” The natural relief that Moll feels at having escaped the danger of the adventurous life is easily confused with the relief of no longer needing to sin. Through the social implications of Moll’s experiences, Defoe encourage me, the reader, not to judge criminals and sinners too hard, without considering the differences between their positions and those of more respectable tradition. This message is strengthened by the reaction of Moll’s sober husband to the failure of his business.

    Although he is a bunch of virtue while he does well, he does not have the necessary moral energy to save himself or his family when his clerk runs off with the money. Moll, an extremely energetic person raised under misfortunes, was aware of this: “the loss… was not so great neither but that, if he had had spirit and courage to have looked his misfortunes in the face, his credit was so good that, as I told him, he would easily recover it. ” His virtue seems to be strong, but is only useful when he is already in a good financial position, and does not prevent him from abandoning his family and dying.

    Maybe a genuine good person would combine his principles, and Moll’s energy, but, I ask, would such a combination be possible? It seems that Moll’s determination to live is related to her willing to sin to that end. Then, I ask again. Does Defoe really believe in the possibility of true goodness? Moll Flanders was an exceptionally successful thief because of the precautions she took: she never revealed more about herself than absolutely necessary, protecting herself from incriminating witnesses, and she avoided jobs that she considered too clumsy and dangerous.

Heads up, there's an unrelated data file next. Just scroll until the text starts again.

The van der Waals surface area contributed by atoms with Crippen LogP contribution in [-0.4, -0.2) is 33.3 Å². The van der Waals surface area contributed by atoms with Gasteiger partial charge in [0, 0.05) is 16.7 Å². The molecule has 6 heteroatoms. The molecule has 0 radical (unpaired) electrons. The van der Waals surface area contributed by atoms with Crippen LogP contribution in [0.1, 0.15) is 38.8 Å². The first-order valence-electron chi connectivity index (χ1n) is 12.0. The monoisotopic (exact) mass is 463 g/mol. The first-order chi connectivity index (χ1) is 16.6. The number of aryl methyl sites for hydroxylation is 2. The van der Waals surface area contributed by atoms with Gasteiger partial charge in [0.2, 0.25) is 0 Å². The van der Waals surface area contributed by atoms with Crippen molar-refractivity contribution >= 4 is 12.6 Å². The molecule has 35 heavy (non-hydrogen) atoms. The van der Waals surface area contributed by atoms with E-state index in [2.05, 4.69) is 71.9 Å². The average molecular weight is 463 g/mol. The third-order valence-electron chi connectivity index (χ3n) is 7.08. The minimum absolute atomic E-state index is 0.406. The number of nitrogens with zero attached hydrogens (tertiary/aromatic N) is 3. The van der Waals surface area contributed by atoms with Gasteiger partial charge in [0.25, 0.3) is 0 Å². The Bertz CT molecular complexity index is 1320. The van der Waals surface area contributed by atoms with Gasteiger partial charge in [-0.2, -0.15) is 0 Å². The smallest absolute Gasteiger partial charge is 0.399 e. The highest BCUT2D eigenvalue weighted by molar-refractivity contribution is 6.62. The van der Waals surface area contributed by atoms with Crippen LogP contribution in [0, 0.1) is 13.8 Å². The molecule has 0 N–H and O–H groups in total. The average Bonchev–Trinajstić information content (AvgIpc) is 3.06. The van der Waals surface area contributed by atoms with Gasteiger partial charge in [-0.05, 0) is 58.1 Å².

The necessary lack of trust which results from leading an immoral or illegal life does not seem to burden her too much, but she evidently makes no new close friends during this period of her life. She does not appear to be particularly happy either: she lives in fear of being taken or betrayed, and her successes are tainted by remorse. This play contains many descriptions of acts of theft and deception. Moll felt guilty but became hardened to her new life, which seems natural and not particularly striking.